WholeFoods Magazine published a two part interview with Dr. Eric C. Westman. The interview is entitled: The Health Benefits and Safety of Low-Carb, High-Fat Diets – Part One. The article was written By: Dr. Richard Passwater, WholeFoods Magazine Science Editor, Published in WholeFoods Magazine, January 2016

The Health Benefits and Safety of Low-Carb, High-Fat Diets – Part Two, Written By: Dr. Richard Passwater, WholeFoods Magazine Science Editor, Published in WholeFoods Magazine, February 2016

The overall interview and comments by Westman are interesting. Nothing really new – but a lot of good information in one place.  The Reference section gives a good lead in to further reading and study.

Westman distinguished the original Atkins diet from the New Atkins diet that he co-wrote.

Westman: Yes, “The New Atkins Diet” involves the use of “net carbs,” a calculation that subtracts fiber grams from the total carbohydrate grams. …

Passwater: What is the advantage of using net carbs versus total carbs?

Westman: By counting only net carbs, you are only considering the grams of carbohydrate that affect your blood sugar level, not total carb grams, since fiber doesn’t sabotage your body’s use of fat.

“The New Atkins Diet” is a departure from the original Atkins Diet because it uses net carbs instead of total carbs to begin the initial phase of the program. The New Atkins Diet works very well for most people. I still use the original Atkins Diet approach of using total carbs if an individual is extremely obese or has a serious metabolic problem like diabetes or metabolic syndrome.

Westman also gave his definition of the difference between a Ketogenic Diet and a Low Carb diet.

Westman: Low-carb diets can be categorized by the upper limit of grams of carbohydrates recommended per day. A very-low-carbohydrate diet, or ketogenic diet, typically has fewer than 50 grams of carbohydrates per day, but some individuals need to be even lower than 50 grams. A low-carbohydrate diet is defined as having 50–150 grams of carbohydrates per day.

As a guy who has been doing this for almost 9 years, except for those times that I allow myself a high carb indulgence, I vary between 25-75 grams of net carbs per day. I do not know when I am in Ketosis or not. I do not know when my body is using ketones or glucose. This works for me.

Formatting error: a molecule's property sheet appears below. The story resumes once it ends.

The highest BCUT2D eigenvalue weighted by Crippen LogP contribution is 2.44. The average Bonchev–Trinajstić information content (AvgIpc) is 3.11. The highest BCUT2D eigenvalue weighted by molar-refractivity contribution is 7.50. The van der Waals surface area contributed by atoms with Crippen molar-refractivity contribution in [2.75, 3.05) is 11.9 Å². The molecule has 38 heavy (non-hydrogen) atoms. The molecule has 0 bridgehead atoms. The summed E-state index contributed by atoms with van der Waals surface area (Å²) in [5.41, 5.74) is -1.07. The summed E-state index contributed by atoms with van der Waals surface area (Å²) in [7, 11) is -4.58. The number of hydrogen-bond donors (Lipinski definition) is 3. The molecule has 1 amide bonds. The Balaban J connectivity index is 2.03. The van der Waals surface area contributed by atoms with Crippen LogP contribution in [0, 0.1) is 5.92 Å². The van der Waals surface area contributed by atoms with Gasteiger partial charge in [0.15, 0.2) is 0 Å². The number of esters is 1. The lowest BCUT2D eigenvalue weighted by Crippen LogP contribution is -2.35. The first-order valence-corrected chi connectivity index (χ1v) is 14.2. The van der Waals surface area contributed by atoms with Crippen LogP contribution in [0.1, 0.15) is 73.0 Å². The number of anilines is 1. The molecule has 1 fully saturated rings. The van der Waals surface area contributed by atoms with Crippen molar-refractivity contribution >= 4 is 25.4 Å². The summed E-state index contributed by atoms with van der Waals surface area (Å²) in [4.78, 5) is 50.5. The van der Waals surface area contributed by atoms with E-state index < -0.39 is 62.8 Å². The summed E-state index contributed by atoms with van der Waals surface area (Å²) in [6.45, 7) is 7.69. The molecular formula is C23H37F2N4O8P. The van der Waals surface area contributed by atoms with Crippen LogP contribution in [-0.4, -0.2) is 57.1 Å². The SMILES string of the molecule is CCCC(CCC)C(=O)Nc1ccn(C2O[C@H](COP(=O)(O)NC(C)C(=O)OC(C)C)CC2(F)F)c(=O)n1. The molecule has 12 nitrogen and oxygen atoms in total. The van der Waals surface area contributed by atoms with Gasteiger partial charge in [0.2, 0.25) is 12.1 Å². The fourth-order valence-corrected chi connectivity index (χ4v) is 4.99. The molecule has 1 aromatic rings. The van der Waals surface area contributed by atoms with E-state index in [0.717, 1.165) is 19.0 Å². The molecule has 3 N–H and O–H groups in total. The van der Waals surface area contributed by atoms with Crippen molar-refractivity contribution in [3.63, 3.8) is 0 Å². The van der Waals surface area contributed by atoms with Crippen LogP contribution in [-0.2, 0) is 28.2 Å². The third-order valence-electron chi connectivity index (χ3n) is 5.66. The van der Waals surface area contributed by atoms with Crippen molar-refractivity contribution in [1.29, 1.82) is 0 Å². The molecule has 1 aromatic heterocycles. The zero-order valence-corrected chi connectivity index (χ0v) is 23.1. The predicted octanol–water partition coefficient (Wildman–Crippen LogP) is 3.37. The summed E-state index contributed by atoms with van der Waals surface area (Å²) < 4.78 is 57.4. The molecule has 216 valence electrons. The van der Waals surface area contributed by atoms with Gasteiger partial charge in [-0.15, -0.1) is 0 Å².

Passwater asked Westman: “How much weight did your clinic patients lose after a year? What percentage retained their weight loss after a year?” The response is encouraging to those of us who have spent a lifetime fighting the Weight Loss fight.

Westman: When carbohydrate restriction (low-carb, high-fat dieting) is used for weight loss, the speed of weight loss is quite variable, but typically is about one to two pounds per week—leading to 50–100 pounds per year of weight loss. The speed of weight loss is faster when individuals stick to the program all the time. Like most medical outpatient treatment programs, about 50% of the people who come through the program will still be in the program after a year.

Our graduates of a four-week program lose an average of 5% of their initial body weight while they are here, and a landmark 80% maintain or continue to lose weight one year later. A striking 85% also report significant health and quality-of-life improvements, such as:

• Reduced risk of heart disease, diabetes and obesity-related conditions,
• Reduced disability from arthritis and chronic pain,
• Improved endurance, mobility, strength and flexibility,
• A healthier, more balanced approach to eating and activity,
• Improved ability to manage stress and enhanced mood,
• A total change of mindset about diet and exercise that works with their lifestyle and enables them to maintain progress at home.

Take a few minutes and read through these two articles. Worth the read.